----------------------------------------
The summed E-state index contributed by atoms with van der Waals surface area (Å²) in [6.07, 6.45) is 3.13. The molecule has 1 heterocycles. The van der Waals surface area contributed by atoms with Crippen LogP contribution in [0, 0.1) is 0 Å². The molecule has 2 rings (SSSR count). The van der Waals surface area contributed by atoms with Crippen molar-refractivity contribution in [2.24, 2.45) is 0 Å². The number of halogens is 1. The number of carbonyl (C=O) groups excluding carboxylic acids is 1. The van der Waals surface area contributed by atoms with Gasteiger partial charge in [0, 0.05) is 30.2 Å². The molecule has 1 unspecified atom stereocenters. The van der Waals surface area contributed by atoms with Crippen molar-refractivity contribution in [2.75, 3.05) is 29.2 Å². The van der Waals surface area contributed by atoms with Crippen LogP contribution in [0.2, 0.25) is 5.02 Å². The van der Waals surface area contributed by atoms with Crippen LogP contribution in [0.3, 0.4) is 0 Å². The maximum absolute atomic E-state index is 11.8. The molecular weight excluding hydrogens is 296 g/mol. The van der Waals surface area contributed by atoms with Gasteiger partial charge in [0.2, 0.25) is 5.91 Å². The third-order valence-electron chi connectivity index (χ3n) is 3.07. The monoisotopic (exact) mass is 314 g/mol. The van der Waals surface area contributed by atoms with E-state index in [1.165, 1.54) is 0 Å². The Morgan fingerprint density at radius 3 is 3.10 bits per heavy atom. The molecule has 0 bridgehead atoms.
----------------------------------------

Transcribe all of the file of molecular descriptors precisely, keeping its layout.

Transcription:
The summed E-state index contributed by atoms with van der Waals surface area (Å²) in [6.07, 6.45) is 3.13. The molecule has 1 heterocycles. The van der Waals surface area contributed by atoms with Crippen LogP contribution in [0, 0.1) is 0 Å². The molecule has 2 rings (SSSR count). The van der Waals surface area contributed by atoms with Crippen molar-refractivity contribution in [2.24, 2.45) is 0 Å². The number of halogens is 1. The number of carbonyl (C=O) groups excluding carboxylic acids is 1. The van der Waals surface area contributed by atoms with Gasteiger partial charge in [0, 0.05) is 30.2 Å². The molecule has 1 unspecified atom stereocenters. The van der Waals surface area contributed by atoms with Crippen molar-refractivity contribution in [2.75, 3.05) is 29.2 Å². The van der Waals surface area contributed by atoms with Crippen LogP contribution in [0.2, 0.25) is 5.02 Å². The van der Waals surface area contributed by atoms with Crippen LogP contribution in [0.3, 0.4) is 0 Å². The maximum absolute atomic E-state index is 11.8. The molecular weight excluding hydrogens is 296 g/mol. The van der Waals surface area contributed by atoms with Gasteiger partial charge in [0.2, 0.25) is 5.91 Å². The third-order valence-electron chi connectivity index (χ3n) is 3.07. The monoisotopic (exact) mass is 314 g/mol. The van der Waals surface area contributed by atoms with E-state index in [1.165, 1.54) is 0 Å². The Morgan fingerprint density at radius 3 is 3.10 bits per heavy atom. The molecule has 0 bridgehead atoms.